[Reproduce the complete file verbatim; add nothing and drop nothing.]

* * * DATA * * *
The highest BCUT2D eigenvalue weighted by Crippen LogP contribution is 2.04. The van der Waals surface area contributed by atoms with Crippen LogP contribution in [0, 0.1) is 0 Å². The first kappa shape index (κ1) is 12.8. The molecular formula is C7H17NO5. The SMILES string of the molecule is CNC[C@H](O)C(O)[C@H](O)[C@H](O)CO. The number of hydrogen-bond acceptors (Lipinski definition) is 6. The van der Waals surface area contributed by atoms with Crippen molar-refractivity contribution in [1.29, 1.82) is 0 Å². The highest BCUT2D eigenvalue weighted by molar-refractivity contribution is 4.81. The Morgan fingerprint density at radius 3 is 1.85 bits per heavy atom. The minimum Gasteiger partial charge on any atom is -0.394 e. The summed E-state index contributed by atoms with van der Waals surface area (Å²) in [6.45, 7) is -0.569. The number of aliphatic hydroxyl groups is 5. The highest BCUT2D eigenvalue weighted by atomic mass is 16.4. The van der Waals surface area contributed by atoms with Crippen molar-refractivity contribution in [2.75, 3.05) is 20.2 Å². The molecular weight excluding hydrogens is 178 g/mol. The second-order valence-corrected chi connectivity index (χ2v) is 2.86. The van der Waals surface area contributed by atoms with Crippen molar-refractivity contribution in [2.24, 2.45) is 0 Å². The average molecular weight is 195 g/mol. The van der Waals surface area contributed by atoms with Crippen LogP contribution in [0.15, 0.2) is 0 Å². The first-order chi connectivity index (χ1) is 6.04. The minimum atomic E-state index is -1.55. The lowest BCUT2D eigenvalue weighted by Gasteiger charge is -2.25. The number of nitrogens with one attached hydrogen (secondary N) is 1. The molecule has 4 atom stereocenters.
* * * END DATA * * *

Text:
The highest BCUT2D eigenvalue weighted by Crippen LogP contribution is 2.04. The van der Waals surface area contributed by atoms with Crippen LogP contribution in [0, 0.1) is 0 Å². The first kappa shape index (κ1) is 12.8. The molecular formula is C7H17NO5. The SMILES string of the molecule is CNC[C@H](O)C(O)[C@H](O)[C@H](O)CO. The number of hydrogen-bond acceptors (Lipinski definition) is 6. The van der Waals surface area contributed by atoms with Crippen molar-refractivity contribution in [1.29, 1.82) is 0 Å². The highest BCUT2D eigenvalue weighted by molar-refractivity contribution is 4.81. The Morgan fingerprint density at radius 3 is 1.85 bits per heavy atom. The minimum Gasteiger partial charge on any atom is -0.394 e. The summed E-state index contributed by atoms with van der Waals surface area (Å²) in [6.45, 7) is -0.569. The number of aliphatic hydroxyl groups is 5. The highest BCUT2D eigenvalue weighted by atomic mass is 16.4. The van der Waals surface area contributed by atoms with Crippen molar-refractivity contribution in [2.75, 3.05) is 20.2 Å². The molecular weight excluding hydrogens is 178 g/mol. The second-order valence-corrected chi connectivity index (χ2v) is 2.86. The van der Waals surface area contributed by atoms with Crippen molar-refractivity contribution in [2.24, 2.45) is 0 Å². The average molecular weight is 195 g/mol. The van der Waals surface area contributed by atoms with Crippen LogP contribution in [0.15, 0.2) is 0 Å². The first-order chi connectivity index (χ1) is 6.04. The minimum atomic E-state index is -1.55. The lowest BCUT2D eigenvalue weighted by Gasteiger charge is -2.25. The number of nitrogens with one attached hydrogen (secondary N) is 1. The molecule has 4 atom stereocenters.